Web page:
3D printing is still very much in the hobbyist stage, and I am a tinkerer at heart. So flashing my printer's firmware is a basic operation - in fact it has to be a basic operation, since most configuration changes are baked into the firmware.
But, I run my printer at 250000 baud rate over USB. This is an excellent choice for printing since the error rate from the serial line on the Arduino is basically 0, and it's faster to boot. Excellent for rapid G-code sending.
But it can make reprogramming using the standard Arduino IDE a bit of a pain, and by and large I don't like the standard Arduino IDE.
The problem is that your Arduino in 3D printing mode is running at a non-standard baudrate. Linux can handle this just fine, as can the underlying programming tool of Arduino
avrdude, but the IDE doesn't let you just type in what you need. Eclipse does. Get the latest version of AVRdude you can, since it makes things a lot easier - I have 6.0.1 which is built into Ubuntu "Trusty Tahr".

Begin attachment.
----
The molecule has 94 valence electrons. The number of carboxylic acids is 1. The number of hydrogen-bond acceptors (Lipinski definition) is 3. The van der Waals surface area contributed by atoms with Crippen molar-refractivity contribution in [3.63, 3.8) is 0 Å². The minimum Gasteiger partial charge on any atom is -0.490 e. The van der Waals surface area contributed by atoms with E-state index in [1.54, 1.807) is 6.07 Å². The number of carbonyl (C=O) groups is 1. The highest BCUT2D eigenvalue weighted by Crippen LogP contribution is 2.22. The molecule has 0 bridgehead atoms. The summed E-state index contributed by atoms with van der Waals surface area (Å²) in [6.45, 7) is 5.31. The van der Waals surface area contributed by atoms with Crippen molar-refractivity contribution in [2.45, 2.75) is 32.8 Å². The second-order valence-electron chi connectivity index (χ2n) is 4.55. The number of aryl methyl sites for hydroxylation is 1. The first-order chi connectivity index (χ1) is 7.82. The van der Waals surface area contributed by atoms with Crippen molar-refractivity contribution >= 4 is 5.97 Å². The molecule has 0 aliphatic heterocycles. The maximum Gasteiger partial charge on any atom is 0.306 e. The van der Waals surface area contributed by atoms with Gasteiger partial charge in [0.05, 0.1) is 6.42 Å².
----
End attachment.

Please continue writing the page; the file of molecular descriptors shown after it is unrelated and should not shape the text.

Reprogramming with Eclipse
People have covered setting up Eclipse for Arduino elsewhere, and I will in the future cover my setup in my own words (I believe understanding comes from finding an idea explained in the right voice a lot of the time) but for now I'll just say it works pretty well.
Reprogramming an Arduino Mega 2560 (or compatible)
The basic command line you need for the Arduino Mega when it's running at 250000 bps is very simple. The avrdude command should be
avrdude -cstk500v2 -P/dev/ttyACM0 -b250000 in Eclipse. You can enter this by typing in the baud rate directly in the drop down box - Eclipse will accept it just fine.
The AVRdude settings screen should look something like this when you're done:
The benefit of this configuration is your printer (or arduino for another project) can be easily reflashed without having to time-out resetting it so you can run AVRdude at one of the "standard" baudrates.
It's worth noting that by creating a custom
boards.txt configuration it might be possible to accomplish this in the Arduino IDE as well, but Eclipse is a much easier to use dev-environment for big Arduino projects (like 3D printer firmwares) that I don't really have any inclination to avoid it in the future (plus is generalizes out to non-Arduino AVR programming nicely).
This is just a short "I did this a few minutes ago note". In the future I'll detail my Arduino Eclipse workspace, to add to the signal to noise ratio on that subject.